Thursday, February 7, 2008

Global Warming and Students

There is a trend in school systems for students to become less focused as the school year draws to a close. Usually by the last week or so of school, after end-of-grade tests are completed, the kids have written off school in more ways than one. They seem louder and more hyper, more apt to break with school codes and not worry about it and in general more restless.
We have had a warmer week this week in the South. Yesterday was around 80F. This isn't so unusual, since Mother Nature does often like to tease us sometime in January or February with a warm spell, then hit us with cold weather again just to show who's in charge.
I have a question about global warming, however. With an overall warmish winter this year, are the students internalizing the earth's changes? It seems that they are moving into that end -of-year behavior early. I wonder if schools would be better off going year-round with breaks spread out. I personally love my summers off and look forward to them each year. But, the students seem to need more frequent breaks to keep them on task. Yes, there are a lot of factors that come into play with keeping students on task or focused on a lesson. Lack of proper sleep or diet, too much video game time, etc. certainly factor in. And then there's the "ADHD" that more and more kids are diagnosed with these days. Some I think is due to the aforementioned, but as an EC teacher, I can say there are actual true cases of this as well.
Overall, though, since the weather does seem to affect students (any elementary teacher will tell you the differences in his/her students on sunny or cloudy days), I would like to know if anyone else has thoughts on the effect global warming has on the average person's, especially children's, psyche. What do you think?


Anonymous said...


Based on my experience with K-3 in Johnston County, in talking with parents and teachers, in watching Wake County, and seeing huge variability between schools in the same county, I think there are at least three parts to your question.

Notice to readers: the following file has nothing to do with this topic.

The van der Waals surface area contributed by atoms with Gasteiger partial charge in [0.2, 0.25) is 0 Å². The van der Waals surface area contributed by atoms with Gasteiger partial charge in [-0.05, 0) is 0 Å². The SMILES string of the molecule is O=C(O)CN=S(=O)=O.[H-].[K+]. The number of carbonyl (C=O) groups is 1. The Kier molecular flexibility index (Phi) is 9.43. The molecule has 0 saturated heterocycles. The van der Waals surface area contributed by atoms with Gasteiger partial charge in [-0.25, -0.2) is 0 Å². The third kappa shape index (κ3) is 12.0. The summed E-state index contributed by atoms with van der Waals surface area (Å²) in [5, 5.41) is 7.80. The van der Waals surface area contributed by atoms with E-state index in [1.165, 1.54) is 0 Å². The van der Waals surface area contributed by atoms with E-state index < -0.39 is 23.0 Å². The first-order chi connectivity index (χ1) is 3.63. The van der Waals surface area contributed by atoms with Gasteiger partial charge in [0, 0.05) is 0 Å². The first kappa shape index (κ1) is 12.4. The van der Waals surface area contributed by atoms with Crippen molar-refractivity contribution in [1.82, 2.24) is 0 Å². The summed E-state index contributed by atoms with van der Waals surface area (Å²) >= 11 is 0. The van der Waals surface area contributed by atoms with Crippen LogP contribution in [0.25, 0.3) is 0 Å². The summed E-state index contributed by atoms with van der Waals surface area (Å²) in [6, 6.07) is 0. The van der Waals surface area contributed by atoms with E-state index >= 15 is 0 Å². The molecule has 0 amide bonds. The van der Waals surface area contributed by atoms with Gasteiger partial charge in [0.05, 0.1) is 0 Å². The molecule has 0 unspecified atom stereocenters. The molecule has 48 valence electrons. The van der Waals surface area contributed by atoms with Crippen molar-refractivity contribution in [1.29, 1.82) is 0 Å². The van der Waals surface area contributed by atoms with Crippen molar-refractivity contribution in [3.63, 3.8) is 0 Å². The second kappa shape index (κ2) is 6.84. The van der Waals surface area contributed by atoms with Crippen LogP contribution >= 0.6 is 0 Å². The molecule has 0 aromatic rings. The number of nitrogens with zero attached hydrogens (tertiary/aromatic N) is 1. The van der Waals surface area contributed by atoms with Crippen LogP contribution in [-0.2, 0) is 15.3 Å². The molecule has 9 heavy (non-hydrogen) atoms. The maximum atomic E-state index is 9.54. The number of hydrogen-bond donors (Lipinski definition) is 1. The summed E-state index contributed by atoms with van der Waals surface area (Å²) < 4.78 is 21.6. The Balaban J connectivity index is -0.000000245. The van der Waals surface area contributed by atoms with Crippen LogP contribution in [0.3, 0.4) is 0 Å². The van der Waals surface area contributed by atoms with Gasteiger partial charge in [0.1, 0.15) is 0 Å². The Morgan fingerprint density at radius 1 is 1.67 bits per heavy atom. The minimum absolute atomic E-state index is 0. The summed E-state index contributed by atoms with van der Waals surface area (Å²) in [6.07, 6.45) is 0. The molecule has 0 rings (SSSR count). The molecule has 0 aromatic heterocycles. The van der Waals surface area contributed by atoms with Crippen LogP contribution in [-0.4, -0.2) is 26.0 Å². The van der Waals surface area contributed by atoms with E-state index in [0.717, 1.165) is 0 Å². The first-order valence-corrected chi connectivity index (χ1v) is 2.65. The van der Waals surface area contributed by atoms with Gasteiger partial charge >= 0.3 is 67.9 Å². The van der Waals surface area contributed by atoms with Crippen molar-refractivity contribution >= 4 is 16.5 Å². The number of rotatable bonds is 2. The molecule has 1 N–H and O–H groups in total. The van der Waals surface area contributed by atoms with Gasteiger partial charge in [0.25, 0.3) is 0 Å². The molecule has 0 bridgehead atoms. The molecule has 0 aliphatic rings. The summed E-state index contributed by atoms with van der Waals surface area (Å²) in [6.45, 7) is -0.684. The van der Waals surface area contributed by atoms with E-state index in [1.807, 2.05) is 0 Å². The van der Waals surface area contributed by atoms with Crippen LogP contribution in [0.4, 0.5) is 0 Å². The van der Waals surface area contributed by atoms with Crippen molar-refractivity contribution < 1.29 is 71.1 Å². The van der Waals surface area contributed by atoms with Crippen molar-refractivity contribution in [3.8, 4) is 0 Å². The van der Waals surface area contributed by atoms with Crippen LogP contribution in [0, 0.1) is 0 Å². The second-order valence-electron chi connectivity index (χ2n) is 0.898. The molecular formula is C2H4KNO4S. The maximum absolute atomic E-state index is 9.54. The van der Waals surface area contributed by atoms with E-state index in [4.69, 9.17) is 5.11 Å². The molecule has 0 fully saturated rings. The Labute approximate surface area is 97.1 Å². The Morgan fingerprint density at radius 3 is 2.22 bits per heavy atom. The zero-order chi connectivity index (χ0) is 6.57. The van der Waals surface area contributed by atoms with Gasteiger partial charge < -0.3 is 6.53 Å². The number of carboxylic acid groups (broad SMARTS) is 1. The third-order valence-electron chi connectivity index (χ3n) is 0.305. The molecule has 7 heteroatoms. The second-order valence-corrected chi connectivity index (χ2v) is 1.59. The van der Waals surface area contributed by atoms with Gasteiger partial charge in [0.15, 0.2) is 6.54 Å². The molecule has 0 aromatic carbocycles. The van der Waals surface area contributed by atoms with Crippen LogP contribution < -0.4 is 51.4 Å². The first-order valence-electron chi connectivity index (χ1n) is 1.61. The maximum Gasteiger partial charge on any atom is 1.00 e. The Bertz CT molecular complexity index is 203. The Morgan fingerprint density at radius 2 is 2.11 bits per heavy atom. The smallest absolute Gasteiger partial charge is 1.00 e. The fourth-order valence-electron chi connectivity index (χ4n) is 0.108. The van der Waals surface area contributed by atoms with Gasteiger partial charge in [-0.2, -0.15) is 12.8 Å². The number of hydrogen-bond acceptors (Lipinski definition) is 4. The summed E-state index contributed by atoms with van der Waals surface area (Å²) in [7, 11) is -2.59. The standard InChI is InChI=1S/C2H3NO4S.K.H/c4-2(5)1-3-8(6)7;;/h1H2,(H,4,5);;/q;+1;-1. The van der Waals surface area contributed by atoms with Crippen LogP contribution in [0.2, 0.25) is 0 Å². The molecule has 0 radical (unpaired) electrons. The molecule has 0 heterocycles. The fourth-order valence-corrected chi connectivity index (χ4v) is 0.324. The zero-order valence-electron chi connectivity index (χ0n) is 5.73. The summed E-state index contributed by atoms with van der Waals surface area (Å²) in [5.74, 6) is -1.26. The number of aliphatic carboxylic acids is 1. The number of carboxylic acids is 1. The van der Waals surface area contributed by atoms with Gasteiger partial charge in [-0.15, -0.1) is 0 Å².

First, my first-hand impression is that schools themselves don't appear to take the time following EOGs seriously. For students that passed, the effort seems to be on 'rewards' that give the sense of teachers killing time.
These activities make the requirement to make up days lost to bad weather extremely difficult to swallow.

On year-round schools: I think it likely that the stress they can induce in families would outweigh internalized concerns about climate.

On Global Warming: Based on compositions I read for a middle scool Reflections competition, there is a lot of anxiety. There is also a disturbing amount of erroneous information (I have heard from two students, from two school systems, that we are cutting down trees so fast we will run out of oxygen - one even (mis)quoted an article in Time Magazine about decreasing atmospheric oxygen levels. (I spent seven years doing environmental engineering and permitting.)

I have a great deal of internalized anxiety over the warm weather. But with the children, I think it is a simpler matter: when you heat stuff up, it becomes more active. I think this is particularly true for 'molecules' who are tired, hungry, and stressed about other stuff.---Kathy V.

C.R. Evers said...

I've never really thought of it before, but if I were seriously going to look at this, I would first start looking at some of the warmer parts of the world that rarely see anything below 60 degrees. Parts of California, Texas, Florida, Bahama's, etc. What are their school systems like? What struggles and strengths do the children have that could relate to the climate? Then, once you have that info, then you could compare it to what you've seen during this warm winter.

Interesting question.

Alan Berman said...

I have taught in California public schools since 1989. We do have warm days a majority of the time, but all the rooms I've taught in have air conditioners--so, when the a/c has been out of service, the students are very low-energy, probably due to dehydration. If we had water in the classroom, perhaps that would pick things up a little, but the heat puts me to sleep too.